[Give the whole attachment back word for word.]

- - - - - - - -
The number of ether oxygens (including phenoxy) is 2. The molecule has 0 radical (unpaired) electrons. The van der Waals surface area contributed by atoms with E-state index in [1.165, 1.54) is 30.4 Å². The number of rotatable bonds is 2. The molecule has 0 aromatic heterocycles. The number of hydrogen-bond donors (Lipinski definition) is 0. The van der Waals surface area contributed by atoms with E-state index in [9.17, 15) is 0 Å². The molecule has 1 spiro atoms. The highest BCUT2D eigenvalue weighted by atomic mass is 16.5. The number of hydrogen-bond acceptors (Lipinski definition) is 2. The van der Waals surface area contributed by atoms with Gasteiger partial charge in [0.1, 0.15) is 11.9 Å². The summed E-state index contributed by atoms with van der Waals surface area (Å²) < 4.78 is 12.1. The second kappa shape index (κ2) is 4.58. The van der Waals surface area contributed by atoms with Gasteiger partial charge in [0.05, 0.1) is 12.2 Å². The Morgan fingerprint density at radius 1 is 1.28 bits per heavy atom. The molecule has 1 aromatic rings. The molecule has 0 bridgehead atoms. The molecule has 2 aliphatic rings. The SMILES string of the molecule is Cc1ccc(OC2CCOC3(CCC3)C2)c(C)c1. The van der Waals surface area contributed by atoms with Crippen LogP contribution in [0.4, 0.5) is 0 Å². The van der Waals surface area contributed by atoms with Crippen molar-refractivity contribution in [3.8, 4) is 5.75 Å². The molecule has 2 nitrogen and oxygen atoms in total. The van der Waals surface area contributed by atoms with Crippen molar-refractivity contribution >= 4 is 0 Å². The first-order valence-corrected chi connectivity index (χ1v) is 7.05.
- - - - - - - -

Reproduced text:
The number of ether oxygens (including phenoxy) is 2. The molecule has 0 radical (unpaired) electrons. The van der Waals surface area contributed by atoms with E-state index in [1.165, 1.54) is 30.4 Å². The number of rotatable bonds is 2. The molecule has 0 aromatic heterocycles. The number of hydrogen-bond donors (Lipinski definition) is 0. The van der Waals surface area contributed by atoms with E-state index in [9.17, 15) is 0 Å². The molecule has 1 spiro atoms. The highest BCUT2D eigenvalue weighted by atomic mass is 16.5. The number of hydrogen-bond acceptors (Lipinski definition) is 2. The van der Waals surface area contributed by atoms with Gasteiger partial charge in [0.1, 0.15) is 11.9 Å². The summed E-state index contributed by atoms with van der Waals surface area (Å²) < 4.78 is 12.1. The second kappa shape index (κ2) is 4.58. The van der Waals surface area contributed by atoms with Gasteiger partial charge in [0.05, 0.1) is 12.2 Å². The Morgan fingerprint density at radius 1 is 1.28 bits per heavy atom. The molecule has 1 aromatic rings. The molecule has 0 bridgehead atoms. The molecule has 2 aliphatic rings. The SMILES string of the molecule is Cc1ccc(OC2CCOC3(CCC3)C2)c(C)c1. The van der Waals surface area contributed by atoms with Crippen LogP contribution in [0.4, 0.5) is 0 Å². The van der Waals surface area contributed by atoms with Crippen molar-refractivity contribution in [3.8, 4) is 5.75 Å². The molecule has 2 nitrogen and oxygen atoms in total. The van der Waals surface area contributed by atoms with Crippen molar-refractivity contribution >= 4 is 0 Å². The first-order valence-corrected chi connectivity index (χ1v) is 7.05.